Leadership Concepts and the duality of Black Women
Leadership has historically been a title and position held for the wealthy, the male sex, and the Anglo in America. Reasons for this range from self proclaimed God right and the enslavement of a large portion of America’s inhabitants. For the African-American male in America, the rise to leadership has been a tremendous struggle; though he has overcome may obstacles. College educations, determination, and martyrdom trail blazed the rise of African-American male leaders. The path to leadership for the African American women was fought on two different fronts. One front was the battle for racial equality, and the other was women’s rights and suffrage. Those issues were two of the largest civil right issues in American history. The mere fact that African-American women tore down each wall of intolerance and have taken many roles in leadership is a testament to the strength and character of the African American Woman. Without the power of language, emotional intelligence, relationship building, and systems thinking the African American women leaders would not have become a factor in the American leadership arena of the past and present.
A leader is a facilitator of relationships. He or she uses those relationships to bring people together for a common purpose. From the introduction of the African to America the women were taken and separated from family and sexually oppressed during slavery. Without being able to nurture and facilitate the relationships around her, they had no place in leadership. It wasn’t until centuries later did African-American women participate in something that took a group effort and leadership techniques. African American women played a key role in the Suffrage Movement. It was a social, economic and political reform movement aimed at extending the suffrage, which is the right to vote, to women, advocating equal suffrage rather than universal suffrage, which is the abolition of all discrimination, in a time where race relations was a radical subject. An African American woman by the name of Elizabeth Caddy Stanton was a leader in the movement. She used social distancing to help her cause. As noted by author Penn, “Stanton was not only an abolitionist and suffragist, but was a key leader in her community by establishing relationships with Black and White reformers” (Penn, 1998). Social distancing is used by and used on leaders in all sectors. To appear closer to a person of importance or power, raises the appearance of your importance and makes you more relevant to your followers. An important art for a leader to master, is the art of organization. Margaret Wheatley affirmed that, “the process of organizing involves developing relationships from a shared sense of purpose, exchanging and creating information, learning constantly, paying attention to the results of our efforts, co-adapting, co-evolving, developing wisdom as we learn” (Wheatley). A plan or idea without organization is doomed to survive the chaos of unknown obstacles. But to bring organization to a plan or group of people the facilitator must create a safe place. The safe place must include: Confidential dialogue, non- judgmental environment, understanding environment, environment that adds value and understanding. When this safe place of creativity is in place emotion and fear to innovate are set aside, and a collision of positive organization takes place. In 1840 The World's Anti-Slavery Convention was held in London, England. When the women delegates from the United States were not allowed to participate, Lucretia Mott and Elizabeth Cady Stanton determine to have a women's rights convention when they return home (Mott, 2001). At this time African-Americans were in captivity. They were slaves in the mind and in the body, so the political activity of African American’s at that point was minimal. Small revolts and acts of arson to the master’s home and barns...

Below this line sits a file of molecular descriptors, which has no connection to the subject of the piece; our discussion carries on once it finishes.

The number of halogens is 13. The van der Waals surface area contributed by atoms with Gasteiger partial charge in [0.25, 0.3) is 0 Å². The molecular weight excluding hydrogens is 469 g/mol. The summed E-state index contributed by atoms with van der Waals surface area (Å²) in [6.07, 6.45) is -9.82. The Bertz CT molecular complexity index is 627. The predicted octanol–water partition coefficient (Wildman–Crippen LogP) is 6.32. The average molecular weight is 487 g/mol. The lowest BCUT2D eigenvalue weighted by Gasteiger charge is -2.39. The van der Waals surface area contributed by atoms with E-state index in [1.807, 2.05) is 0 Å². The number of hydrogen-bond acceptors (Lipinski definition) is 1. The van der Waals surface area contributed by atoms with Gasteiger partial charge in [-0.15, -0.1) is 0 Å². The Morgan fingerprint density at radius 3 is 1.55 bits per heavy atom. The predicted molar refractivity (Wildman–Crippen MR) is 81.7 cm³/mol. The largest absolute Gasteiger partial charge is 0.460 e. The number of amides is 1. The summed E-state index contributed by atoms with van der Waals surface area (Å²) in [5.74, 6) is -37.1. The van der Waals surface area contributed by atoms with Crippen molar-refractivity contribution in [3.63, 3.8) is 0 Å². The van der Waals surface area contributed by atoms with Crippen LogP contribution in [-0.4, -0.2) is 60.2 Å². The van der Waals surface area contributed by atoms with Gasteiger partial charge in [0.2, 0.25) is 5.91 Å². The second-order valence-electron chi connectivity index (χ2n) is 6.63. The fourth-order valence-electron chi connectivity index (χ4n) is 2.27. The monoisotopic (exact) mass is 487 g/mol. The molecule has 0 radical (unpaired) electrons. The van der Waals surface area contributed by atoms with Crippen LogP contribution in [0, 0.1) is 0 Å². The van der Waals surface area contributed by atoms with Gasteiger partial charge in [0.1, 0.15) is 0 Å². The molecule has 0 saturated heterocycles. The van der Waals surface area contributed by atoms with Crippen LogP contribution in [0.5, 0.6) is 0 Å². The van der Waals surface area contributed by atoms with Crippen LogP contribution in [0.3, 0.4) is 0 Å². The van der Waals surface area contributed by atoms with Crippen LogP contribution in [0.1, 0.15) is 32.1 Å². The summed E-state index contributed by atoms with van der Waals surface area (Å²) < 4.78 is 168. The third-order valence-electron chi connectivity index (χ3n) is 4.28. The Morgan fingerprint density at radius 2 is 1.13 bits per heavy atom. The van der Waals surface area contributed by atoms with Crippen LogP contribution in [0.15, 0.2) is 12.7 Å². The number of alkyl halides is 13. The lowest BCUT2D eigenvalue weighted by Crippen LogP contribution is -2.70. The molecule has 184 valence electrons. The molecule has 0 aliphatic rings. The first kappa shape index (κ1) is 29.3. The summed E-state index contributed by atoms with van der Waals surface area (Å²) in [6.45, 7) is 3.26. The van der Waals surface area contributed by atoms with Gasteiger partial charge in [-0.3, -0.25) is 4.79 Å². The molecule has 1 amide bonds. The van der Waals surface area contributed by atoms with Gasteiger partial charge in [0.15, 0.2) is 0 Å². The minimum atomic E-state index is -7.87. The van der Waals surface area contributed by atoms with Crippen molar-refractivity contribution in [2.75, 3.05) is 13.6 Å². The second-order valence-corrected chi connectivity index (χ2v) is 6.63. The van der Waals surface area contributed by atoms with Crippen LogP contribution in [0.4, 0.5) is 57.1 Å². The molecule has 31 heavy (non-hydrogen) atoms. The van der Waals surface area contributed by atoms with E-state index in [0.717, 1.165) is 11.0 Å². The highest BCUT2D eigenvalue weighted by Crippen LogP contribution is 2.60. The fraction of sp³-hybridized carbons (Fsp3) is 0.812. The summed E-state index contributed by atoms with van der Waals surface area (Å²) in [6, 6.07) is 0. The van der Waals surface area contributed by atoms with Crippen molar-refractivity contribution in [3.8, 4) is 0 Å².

Cited: 1.Selected Letters of Lucretia Coffin Mott, Lucretia Mott; University of Illinois Press, Dec 1, 2001
2.When and where I enter : the impact of Black women on race and sex in America ,Paula Giddings
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6. Davis, Angela Yvonne (March 1989). "Rocks". Angela Davis: An Autobiography. New York City:
7.Mary Parker Follett, The New State (1918). Part I, Ch. II
8.Margaret J. Wheatley, Finding Our Way, pg. 27
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